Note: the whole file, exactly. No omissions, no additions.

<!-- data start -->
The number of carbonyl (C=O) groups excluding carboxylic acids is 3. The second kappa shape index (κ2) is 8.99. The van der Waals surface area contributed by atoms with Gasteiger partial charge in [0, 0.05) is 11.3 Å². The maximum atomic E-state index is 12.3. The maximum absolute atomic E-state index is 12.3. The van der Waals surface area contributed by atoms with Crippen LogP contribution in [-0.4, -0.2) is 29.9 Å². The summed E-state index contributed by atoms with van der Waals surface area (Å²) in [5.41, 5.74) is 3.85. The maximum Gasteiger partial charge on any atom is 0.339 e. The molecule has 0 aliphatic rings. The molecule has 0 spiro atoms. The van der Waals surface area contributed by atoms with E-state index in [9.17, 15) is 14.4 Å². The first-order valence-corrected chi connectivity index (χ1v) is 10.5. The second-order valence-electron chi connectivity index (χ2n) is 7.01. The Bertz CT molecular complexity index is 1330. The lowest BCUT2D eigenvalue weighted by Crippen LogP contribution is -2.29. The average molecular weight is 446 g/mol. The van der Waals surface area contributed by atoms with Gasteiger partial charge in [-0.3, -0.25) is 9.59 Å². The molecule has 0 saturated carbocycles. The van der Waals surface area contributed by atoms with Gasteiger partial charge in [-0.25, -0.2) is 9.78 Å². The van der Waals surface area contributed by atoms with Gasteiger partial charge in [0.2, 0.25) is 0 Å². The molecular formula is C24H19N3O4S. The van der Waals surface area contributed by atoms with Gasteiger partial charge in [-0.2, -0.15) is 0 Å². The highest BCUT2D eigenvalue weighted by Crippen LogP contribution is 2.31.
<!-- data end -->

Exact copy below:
The number of carbonyl (C=O) groups excluding carboxylic acids is 3. The second kappa shape index (κ2) is 8.99. The van der Waals surface area contributed by atoms with Gasteiger partial charge in [0, 0.05) is 11.3 Å². The maximum atomic E-state index is 12.3. The maximum absolute atomic E-state index is 12.3. The van der Waals surface area contributed by atoms with Crippen LogP contribution in [-0.4, -0.2) is 29.9 Å². The summed E-state index contributed by atoms with van der Waals surface area (Å²) in [5.41, 5.74) is 3.85. The maximum Gasteiger partial charge on any atom is 0.339 e. The molecule has 0 aliphatic rings. The molecule has 0 spiro atoms. The van der Waals surface area contributed by atoms with E-state index in [9.17, 15) is 14.4 Å². The first-order valence-corrected chi connectivity index (χ1v) is 10.5. The second-order valence-electron chi connectivity index (χ2n) is 7.01. The Bertz CT molecular complexity index is 1330. The lowest BCUT2D eigenvalue weighted by Crippen LogP contribution is -2.29. The average molecular weight is 446 g/mol. The van der Waals surface area contributed by atoms with Gasteiger partial charge in [-0.3, -0.25) is 9.59 Å². The molecule has 0 saturated carbocycles. The van der Waals surface area contributed by atoms with Gasteiger partial charge in [-0.25, -0.2) is 9.78 Å². The van der Waals surface area contributed by atoms with Gasteiger partial charge in [0.2, 0.25) is 0 Å². The molecular formula is C24H19N3O4S. The van der Waals surface area contributed by atoms with Gasteiger partial charge in [-0.2, -0.15) is 0 Å². The highest BCUT2D eigenvalue weighted by Crippen LogP contribution is 2.31.